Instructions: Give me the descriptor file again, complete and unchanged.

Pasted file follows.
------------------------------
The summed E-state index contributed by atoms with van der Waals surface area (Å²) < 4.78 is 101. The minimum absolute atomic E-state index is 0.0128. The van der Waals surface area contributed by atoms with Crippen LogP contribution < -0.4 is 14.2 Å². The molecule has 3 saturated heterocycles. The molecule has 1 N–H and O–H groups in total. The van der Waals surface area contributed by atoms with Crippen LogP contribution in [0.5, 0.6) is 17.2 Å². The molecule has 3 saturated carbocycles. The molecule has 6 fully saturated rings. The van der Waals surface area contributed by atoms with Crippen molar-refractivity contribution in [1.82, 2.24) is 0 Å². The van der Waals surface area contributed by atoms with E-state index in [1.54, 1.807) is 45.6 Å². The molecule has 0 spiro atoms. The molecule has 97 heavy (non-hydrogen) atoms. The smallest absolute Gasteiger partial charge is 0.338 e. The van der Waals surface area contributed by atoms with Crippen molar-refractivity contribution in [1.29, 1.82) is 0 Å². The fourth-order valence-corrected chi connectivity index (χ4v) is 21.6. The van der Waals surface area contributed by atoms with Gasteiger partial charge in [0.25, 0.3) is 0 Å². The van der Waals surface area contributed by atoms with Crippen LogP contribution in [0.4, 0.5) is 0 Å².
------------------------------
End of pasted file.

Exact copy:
The summed E-state index contributed by atoms with van der Waals surface area (Å²) < 4.78 is 101. The minimum absolute atomic E-state index is 0.0128. The van der Waals surface area contributed by atoms with Crippen LogP contribution < -0.4 is 14.2 Å². The molecule has 3 saturated heterocycles. The molecule has 1 N–H and O–H groups in total. The van der Waals surface area contributed by atoms with Crippen LogP contribution in [0.5, 0.6) is 17.2 Å². The molecule has 3 saturated carbocycles. The molecule has 6 fully saturated rings. The van der Waals surface area contributed by atoms with Crippen molar-refractivity contribution in [1.82, 2.24) is 0 Å². The van der Waals surface area contributed by atoms with E-state index in [1.54, 1.807) is 45.6 Å². The molecule has 0 spiro atoms. The molecule has 97 heavy (non-hydrogen) atoms. The smallest absolute Gasteiger partial charge is 0.338 e. The van der Waals surface area contributed by atoms with Crippen molar-refractivity contribution in [1.29, 1.82) is 0 Å². The fourth-order valence-corrected chi connectivity index (χ4v) is 21.6. The van der Waals surface area contributed by atoms with Gasteiger partial charge in [0.25, 0.3) is 0 Å². The van der Waals surface area contributed by atoms with Crippen LogP contribution in [0.4, 0.5) is 0 Å².